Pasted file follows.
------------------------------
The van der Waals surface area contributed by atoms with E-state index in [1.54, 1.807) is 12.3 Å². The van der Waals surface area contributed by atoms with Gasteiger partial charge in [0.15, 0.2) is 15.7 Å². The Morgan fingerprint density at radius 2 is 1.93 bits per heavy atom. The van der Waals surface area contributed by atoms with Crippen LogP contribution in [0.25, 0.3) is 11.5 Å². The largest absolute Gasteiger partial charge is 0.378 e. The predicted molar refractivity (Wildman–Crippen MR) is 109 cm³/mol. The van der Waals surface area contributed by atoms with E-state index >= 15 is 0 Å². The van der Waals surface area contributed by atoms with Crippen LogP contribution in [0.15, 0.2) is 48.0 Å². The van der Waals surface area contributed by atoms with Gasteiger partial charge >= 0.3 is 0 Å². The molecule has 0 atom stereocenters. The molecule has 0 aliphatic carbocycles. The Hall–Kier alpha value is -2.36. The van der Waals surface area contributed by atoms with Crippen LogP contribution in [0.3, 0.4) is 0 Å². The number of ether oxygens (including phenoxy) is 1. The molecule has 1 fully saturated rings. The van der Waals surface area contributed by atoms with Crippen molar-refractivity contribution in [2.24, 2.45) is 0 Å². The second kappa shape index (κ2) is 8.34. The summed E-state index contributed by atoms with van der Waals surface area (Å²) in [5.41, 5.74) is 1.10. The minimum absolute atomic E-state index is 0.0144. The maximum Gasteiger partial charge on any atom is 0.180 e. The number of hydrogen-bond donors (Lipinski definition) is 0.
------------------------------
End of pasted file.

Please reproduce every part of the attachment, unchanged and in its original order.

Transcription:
The van der Waals surface area contributed by atoms with E-state index in [1.54, 1.807) is 12.3 Å². The van der Waals surface area contributed by atoms with Gasteiger partial charge in [0.15, 0.2) is 15.7 Å². The Morgan fingerprint density at radius 2 is 1.93 bits per heavy atom. The van der Waals surface area contributed by atoms with Crippen LogP contribution in [0.25, 0.3) is 11.5 Å². The largest absolute Gasteiger partial charge is 0.378 e. The predicted molar refractivity (Wildman–Crippen MR) is 109 cm³/mol. The van der Waals surface area contributed by atoms with E-state index >= 15 is 0 Å². The van der Waals surface area contributed by atoms with Crippen LogP contribution in [0.15, 0.2) is 48.0 Å². The van der Waals surface area contributed by atoms with Gasteiger partial charge >= 0.3 is 0 Å². The molecule has 0 atom stereocenters. The molecule has 0 aliphatic carbocycles. The Hall–Kier alpha value is -2.36. The van der Waals surface area contributed by atoms with Crippen LogP contribution in [0.3, 0.4) is 0 Å². The number of ether oxygens (including phenoxy) is 1. The molecule has 1 fully saturated rings. The van der Waals surface area contributed by atoms with Crippen molar-refractivity contribution in [2.24, 2.45) is 0 Å². The second kappa shape index (κ2) is 8.34. The summed E-state index contributed by atoms with van der Waals surface area (Å²) in [5.41, 5.74) is 1.10. The minimum absolute atomic E-state index is 0.0144. The maximum Gasteiger partial charge on any atom is 0.180 e. The number of hydrogen-bond donors (Lipinski definition) is 0.